Reagan's diary while he was the American President from 1981 to 1989.
Volume Two of the daily diaries of the 40th President of the United States, Ronald Reagan.
This book examines an American heroine in the context of the tumultuous time of the Civil Rights movement.
Covering more than four decades, Tour of Duty is the definitive account of John Kerry's journey from war to peace. Written by acclaimed historian Douglas Brinkley, this is the first full-scale, intimate account of Kerry's naval career. In writing this riveting narrative, Brinkley has drawn on extensive interviews with virtually everyone who knew Kerry well in Vietnam, including all the men still living who served under him. Kerry also entrusted to Brinkley his letters home from Vietnam and his voluminous "War Notes" -- journals, notebooks, and personal reminiscences written during and shortly after the war. This material was provided without restriction, to be used at Brinkley's discretion, and has never before been published. John Kerry enlisted in the Navy in February 1966, months before he graduated from Yale. In December 1967 Ensign Kerry was assigned to the frigate U.S.S. Gridley; after five months of service in the Pacific, with a brief stop in Vietnam, he returned to the United States and underwent training to command a Swift boat, a small craft deployed in Vietnam's rivers. In June 1968 Kerry was promoted to lieutenant (junior grade), and by the end of that year he was back in Vietnam, where he commanded, over time, two Swift boats. Throughout Tour of Duty Brinkley deftly deals with such explosive issues as U.S. atrocities in Vietnam and the bombing of Cambodia. In a series of unforgettable combat-action sequences, he recounts how Kerry won the Purple Heart three times for wounds suffered in action and was awarded the Bronze Star and the Navy's Silver Star for gallantry in action. When Kerry returned from Southeast Asia, he joined the Vietnam Veterans Against the War (VVAW), becoming a prominent antiwar spokesperson. He challenged the Nixon administration on Capitol Hill with the antiwar movement cheering him on. As Kerry's public popularity soared in April-May 1971, the FBI considered him a subversive. Brinkley -- using new information acquired from the recently released Nixon tapes -- reveals how White House aides Charles Colson and H. R. Haldeman tried to discredit Kerry. Refusing to be intimidated, Kerry started running for public office, eventually becoming a U.S. senator from Massachusetts. But he never forgot his fallen comrades. Working with his friend Senator John McCain, he returned to Vietnam numerous times looking for MIAs and POWs. By the time Bill Clinton was elected president in 1992, Kerry was the leading proponent of "normalization" of relations with Vietnam. When President Clinton officially recognized Vietnam in 1995, Kerry's three-decade-long tour of duty had at long last ended.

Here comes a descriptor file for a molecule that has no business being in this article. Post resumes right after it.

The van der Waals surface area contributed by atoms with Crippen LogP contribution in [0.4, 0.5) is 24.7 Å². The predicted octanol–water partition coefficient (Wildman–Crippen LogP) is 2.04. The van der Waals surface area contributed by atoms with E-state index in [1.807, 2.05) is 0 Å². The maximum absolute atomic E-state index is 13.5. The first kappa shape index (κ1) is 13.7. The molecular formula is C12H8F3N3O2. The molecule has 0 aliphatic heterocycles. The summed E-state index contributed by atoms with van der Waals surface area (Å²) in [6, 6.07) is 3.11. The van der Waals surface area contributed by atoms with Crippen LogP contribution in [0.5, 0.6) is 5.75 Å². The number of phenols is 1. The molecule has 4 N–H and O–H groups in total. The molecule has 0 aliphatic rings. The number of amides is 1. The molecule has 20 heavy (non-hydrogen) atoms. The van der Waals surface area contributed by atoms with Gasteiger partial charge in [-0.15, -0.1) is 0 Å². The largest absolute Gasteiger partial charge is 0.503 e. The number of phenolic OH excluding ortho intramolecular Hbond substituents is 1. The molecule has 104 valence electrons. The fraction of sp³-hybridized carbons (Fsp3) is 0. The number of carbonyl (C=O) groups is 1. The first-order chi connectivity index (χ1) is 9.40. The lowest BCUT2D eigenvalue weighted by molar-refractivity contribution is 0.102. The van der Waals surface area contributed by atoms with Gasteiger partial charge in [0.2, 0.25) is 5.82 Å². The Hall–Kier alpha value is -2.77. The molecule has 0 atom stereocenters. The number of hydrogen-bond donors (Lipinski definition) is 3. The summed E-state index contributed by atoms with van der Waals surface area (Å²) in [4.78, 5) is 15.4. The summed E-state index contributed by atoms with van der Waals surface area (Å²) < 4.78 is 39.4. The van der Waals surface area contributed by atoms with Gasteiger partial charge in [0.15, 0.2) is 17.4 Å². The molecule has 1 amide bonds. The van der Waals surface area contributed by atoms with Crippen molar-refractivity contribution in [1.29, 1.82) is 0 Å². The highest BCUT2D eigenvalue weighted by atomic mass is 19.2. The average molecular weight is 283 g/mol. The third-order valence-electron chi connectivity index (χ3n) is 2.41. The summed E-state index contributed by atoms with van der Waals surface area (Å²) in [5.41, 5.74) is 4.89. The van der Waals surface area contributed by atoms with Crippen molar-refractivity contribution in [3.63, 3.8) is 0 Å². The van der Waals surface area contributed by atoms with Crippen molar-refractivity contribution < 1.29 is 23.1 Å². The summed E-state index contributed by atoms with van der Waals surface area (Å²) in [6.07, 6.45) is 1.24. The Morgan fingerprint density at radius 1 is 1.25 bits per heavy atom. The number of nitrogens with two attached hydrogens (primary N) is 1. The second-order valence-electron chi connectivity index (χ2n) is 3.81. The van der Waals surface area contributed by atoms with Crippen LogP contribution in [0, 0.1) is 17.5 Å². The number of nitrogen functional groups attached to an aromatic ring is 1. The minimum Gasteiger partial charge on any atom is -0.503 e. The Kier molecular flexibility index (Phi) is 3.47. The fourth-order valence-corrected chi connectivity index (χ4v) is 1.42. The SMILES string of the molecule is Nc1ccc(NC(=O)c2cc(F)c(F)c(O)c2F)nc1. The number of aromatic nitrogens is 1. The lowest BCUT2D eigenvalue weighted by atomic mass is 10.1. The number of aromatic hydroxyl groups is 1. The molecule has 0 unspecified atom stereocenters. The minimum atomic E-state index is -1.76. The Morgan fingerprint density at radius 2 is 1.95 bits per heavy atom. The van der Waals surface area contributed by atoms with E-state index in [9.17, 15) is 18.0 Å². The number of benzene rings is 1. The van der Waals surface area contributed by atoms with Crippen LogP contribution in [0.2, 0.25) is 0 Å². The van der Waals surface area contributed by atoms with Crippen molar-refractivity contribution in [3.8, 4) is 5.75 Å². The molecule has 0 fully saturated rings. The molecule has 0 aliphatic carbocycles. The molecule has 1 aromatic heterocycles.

In 1998, Andrew Carroll founded the Legacy Project, with the goal of remembering Americans who have served their nation and preserving their letters for posterity. Since then, over 50,000 letters have poured in from around the country. Nearly two hundred of them comprise this amazing collection -- including never-before-published letters that appear in the new afterword. Here are letters from the Civil War, World War I, World War II, Korea, the Cold War, Vietnam, the Persian Gulf war, Somalia, and Bosnia -- dramatic eyewitness accounts from the front lines, poignant expressions of love for family and country, insightful reflections on the nature of warfare. Amid the voices of common soldiers, marines, airmen, sailors, nurses, journalists, spies, and chaplains are letters by such legendary figures as Gen. William T. Sherman, Clara Barton, Theodore Roosevelt, Ernie Pyle, Gen. Douglas MacArthur, Julia Child, Gen. Norman Schwarzkopf, and Gen. Benjamin O. Davis Sr. Collected in War Letters, they are an astonishing historical record, a powerful tribute to those who fought, and a celebration of the enduring power of letters.